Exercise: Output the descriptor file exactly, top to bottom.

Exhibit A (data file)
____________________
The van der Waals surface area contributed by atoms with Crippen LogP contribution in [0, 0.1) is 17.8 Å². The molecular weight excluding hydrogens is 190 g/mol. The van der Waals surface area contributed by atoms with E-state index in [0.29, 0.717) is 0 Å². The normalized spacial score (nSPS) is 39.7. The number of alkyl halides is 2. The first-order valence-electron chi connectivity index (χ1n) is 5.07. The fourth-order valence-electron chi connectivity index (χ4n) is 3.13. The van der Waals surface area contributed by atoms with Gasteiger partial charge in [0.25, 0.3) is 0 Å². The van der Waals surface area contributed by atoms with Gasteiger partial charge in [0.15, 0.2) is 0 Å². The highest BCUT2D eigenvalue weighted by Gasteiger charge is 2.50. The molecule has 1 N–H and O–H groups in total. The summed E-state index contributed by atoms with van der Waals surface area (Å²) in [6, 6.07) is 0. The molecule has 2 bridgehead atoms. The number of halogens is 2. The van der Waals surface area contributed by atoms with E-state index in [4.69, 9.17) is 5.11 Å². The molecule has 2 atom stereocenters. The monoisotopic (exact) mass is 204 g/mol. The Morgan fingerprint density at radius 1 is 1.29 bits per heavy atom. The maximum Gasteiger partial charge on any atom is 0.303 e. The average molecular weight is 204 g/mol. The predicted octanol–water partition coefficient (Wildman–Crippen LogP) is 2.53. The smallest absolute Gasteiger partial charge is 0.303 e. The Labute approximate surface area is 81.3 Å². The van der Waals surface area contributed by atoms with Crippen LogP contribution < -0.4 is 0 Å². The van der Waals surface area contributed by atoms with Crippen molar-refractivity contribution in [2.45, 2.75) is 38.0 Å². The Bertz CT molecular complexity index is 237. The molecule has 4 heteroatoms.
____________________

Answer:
The van der Waals surface area contributed by atoms with Crippen LogP contribution in [0, 0.1) is 17.8 Å². The molecular weight excluding hydrogens is 190 g/mol. The van der Waals surface area contributed by atoms with E-state index in [0.29, 0.717) is 0 Å². The normalized spacial score (nSPS) is 39.7. The number of alkyl halides is 2. The first-order valence-electron chi connectivity index (χ1n) is 5.07. The fourth-order valence-electron chi connectivity index (χ4n) is 3.13. The van der Waals surface area contributed by atoms with Gasteiger partial charge in [0.25, 0.3) is 0 Å². The van der Waals surface area contributed by atoms with Gasteiger partial charge in [0.15, 0.2) is 0 Å². The highest BCUT2D eigenvalue weighted by Gasteiger charge is 2.50. The molecule has 1 N–H and O–H groups in total. The summed E-state index contributed by atoms with van der Waals surface area (Å²) in [6, 6.07) is 0. The molecule has 2 bridgehead atoms. The number of halogens is 2. The van der Waals surface area contributed by atoms with E-state index in [4.69, 9.17) is 5.11 Å². The molecule has 2 atom stereocenters. The monoisotopic (exact) mass is 204 g/mol. The Morgan fingerprint density at radius 1 is 1.29 bits per heavy atom. The maximum Gasteiger partial charge on any atom is 0.303 e. The average molecular weight is 204 g/mol. The predicted octanol–water partition coefficient (Wildman–Crippen LogP) is 2.53. The smallest absolute Gasteiger partial charge is 0.303 e. The Labute approximate surface area is 81.3 Å². The van der Waals surface area contributed by atoms with Crippen LogP contribution < -0.4 is 0 Å². The van der Waals surface area contributed by atoms with Crippen molar-refractivity contribution in [2.45, 2.75) is 38.0 Å². The Bertz CT molecular complexity index is 237. The molecule has 4 heteroatoms.